Why domicile status is not relevant to India
Image used for illustrative purposes only.

Bibek Debroy

As a citizen, I should have the right to study, work and die anywhere within the country.

What is a domicile certificate? It is issued by a state government (or UT) and confirms that a person resides within a certain state. As a citizen, I should have the right to study, work and die anywhere within India. [Article 19(1)(d) of the Constitution says that.] I have lived in Delhi for years, but haven’t bothered to get a domicile certificate for Delhi. A domicile certificate is needed when there are job quotas for residents of the state, quotas in educational institutions and special fee structures in favour of a domiciled resident. Here is an explanation from a Department of Personnel and Training (DoPT) circular:

“The Residence/Domicile Certificate is generally issued by the concerned authority of the State Government/Union Territory to prove that the person bearing the Certificate is a domicile/resident of the State/Union Territory by which the certificate is being issued. Such certificate is issued as proof of residence to avail Domicile/Resident quotas in educational institutions and in the State/Central Government services, as also in the case of jobs where preference to local residents is available as per government instructions from time to time.”

What this doesn’t mention is that a domicile certificate is sometimes, depending on the state, required for purchasing property (read land too) and establishing an enterprise. (One shouldn’t think only in terms of recent changes in J&K.) Across states, norms for granting a domicile certificate (it will typically be granted by the revenue department) also vary. Sometimes there are no fees. Sometimes, it takes two working days, sometimes fifteen.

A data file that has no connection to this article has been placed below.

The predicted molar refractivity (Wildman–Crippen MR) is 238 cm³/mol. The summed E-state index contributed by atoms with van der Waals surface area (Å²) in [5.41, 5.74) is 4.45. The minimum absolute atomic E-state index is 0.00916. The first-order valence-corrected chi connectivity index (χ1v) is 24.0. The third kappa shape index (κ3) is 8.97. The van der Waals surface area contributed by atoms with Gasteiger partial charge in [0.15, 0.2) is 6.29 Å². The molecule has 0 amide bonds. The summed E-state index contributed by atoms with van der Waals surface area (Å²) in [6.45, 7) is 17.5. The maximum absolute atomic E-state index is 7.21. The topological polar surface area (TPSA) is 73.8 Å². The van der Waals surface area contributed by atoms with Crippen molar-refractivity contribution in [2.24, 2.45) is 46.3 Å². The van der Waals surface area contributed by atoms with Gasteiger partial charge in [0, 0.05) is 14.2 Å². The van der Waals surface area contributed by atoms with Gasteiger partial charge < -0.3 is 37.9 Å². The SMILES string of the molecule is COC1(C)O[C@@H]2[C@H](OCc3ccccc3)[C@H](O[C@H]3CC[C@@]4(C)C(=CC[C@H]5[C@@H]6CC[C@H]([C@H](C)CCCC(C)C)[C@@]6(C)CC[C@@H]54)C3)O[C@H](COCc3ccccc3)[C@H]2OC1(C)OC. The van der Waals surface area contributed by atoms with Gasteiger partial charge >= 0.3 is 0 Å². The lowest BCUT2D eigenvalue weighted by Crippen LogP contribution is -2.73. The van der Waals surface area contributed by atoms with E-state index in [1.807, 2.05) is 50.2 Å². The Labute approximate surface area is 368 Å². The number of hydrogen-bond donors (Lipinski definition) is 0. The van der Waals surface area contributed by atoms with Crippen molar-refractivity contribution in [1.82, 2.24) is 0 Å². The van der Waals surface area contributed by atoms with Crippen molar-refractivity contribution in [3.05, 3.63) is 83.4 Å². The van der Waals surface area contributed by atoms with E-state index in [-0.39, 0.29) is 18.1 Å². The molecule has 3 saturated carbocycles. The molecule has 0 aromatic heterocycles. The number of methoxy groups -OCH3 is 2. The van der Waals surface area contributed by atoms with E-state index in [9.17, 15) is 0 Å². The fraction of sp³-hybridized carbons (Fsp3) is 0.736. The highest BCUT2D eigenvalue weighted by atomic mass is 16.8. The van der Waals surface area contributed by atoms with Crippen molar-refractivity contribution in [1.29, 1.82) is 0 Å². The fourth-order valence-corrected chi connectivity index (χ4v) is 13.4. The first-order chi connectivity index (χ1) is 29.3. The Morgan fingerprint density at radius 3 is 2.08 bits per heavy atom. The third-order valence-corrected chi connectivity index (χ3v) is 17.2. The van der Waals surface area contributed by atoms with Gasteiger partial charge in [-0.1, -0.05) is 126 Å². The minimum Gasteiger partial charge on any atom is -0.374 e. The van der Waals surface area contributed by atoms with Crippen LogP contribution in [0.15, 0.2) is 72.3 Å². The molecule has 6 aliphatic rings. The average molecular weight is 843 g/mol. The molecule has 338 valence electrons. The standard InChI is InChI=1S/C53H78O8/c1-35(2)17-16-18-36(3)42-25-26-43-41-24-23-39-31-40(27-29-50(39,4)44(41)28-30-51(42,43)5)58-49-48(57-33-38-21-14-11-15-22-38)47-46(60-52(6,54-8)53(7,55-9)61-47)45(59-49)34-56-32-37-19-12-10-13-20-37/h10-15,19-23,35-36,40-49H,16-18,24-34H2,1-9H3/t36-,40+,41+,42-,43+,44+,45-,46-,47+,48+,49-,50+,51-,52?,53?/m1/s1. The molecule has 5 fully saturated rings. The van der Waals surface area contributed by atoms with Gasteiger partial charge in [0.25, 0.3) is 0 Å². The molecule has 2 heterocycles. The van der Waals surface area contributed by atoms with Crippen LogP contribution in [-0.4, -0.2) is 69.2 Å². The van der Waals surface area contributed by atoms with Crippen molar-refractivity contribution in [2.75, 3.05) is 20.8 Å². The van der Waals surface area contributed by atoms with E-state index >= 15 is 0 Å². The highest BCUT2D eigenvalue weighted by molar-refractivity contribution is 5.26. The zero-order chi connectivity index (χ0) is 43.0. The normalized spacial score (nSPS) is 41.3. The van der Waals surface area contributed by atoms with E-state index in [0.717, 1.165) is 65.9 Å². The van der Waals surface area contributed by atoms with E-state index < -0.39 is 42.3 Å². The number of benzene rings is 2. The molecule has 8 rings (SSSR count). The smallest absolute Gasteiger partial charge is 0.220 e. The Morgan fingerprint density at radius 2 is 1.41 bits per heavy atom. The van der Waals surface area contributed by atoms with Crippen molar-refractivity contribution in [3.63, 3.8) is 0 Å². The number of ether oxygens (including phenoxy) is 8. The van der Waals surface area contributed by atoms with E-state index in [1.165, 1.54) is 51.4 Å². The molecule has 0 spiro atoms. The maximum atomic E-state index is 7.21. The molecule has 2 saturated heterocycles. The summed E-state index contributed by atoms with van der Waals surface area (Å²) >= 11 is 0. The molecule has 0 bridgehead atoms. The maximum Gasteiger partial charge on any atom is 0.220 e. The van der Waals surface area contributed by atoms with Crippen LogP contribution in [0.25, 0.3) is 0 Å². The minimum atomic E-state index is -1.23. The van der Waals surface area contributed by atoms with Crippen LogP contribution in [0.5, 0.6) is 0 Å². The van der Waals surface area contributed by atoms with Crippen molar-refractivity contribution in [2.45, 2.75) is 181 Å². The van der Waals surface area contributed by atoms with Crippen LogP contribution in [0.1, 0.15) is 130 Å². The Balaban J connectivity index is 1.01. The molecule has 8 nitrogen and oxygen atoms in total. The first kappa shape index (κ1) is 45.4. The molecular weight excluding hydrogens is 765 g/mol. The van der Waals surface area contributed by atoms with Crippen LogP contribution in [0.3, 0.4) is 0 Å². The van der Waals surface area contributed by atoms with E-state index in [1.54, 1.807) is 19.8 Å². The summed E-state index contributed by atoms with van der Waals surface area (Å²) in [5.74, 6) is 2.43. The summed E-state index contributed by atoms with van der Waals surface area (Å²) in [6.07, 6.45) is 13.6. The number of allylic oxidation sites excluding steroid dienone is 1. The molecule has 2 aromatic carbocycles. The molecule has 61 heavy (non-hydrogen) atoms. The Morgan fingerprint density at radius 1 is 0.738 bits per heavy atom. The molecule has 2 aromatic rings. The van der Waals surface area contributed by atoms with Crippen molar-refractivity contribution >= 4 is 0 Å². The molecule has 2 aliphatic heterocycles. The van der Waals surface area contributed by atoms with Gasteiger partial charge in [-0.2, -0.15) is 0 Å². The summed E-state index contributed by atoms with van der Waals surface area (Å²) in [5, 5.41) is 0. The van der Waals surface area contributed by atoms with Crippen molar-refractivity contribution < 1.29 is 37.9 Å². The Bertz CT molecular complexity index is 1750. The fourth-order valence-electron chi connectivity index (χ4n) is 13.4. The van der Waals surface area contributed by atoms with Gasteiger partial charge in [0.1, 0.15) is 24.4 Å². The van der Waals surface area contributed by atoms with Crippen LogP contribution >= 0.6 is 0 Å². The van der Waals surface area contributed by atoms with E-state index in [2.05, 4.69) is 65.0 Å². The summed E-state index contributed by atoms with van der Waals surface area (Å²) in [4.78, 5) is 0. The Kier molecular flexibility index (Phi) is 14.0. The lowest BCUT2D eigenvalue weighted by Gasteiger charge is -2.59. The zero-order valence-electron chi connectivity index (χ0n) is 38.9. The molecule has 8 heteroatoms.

Ever since all of us migrated out of Africa, thousands of years ago, migration in search of better economic opportunities has been going on. Cross-border migration raises a different set of issues. However, within the country, there is migration too: interstate and intrastate. Census data are old. (We don’t have any data after 2011.) From 2001 to 2011, 210 million people migrated. Most (88%) of migration was intrastate, from one district to another. Some 12% was interstate, from one state to another. Intrastate, women migrated more than men, explained by marriage. Interstate, men migrated more than women. 210 million may seem large. But that is over a decade and India’s absolute population is large.

The point is that interstate migration is low. It is low not only in comparison to a country like the USA, where migration from one place to another is fairly easy. It is also low compared to other large countries like Brazil and China. (In China, the hukou system controlled internal migration.) Migration, desirable though it is, is low in India. It is easy to think of barriers linked to culture and language, or transaction costs associated with migrating. For instance, unless the income of a household crosses a certain threshold, it is difficult to bear fixed costs of migration.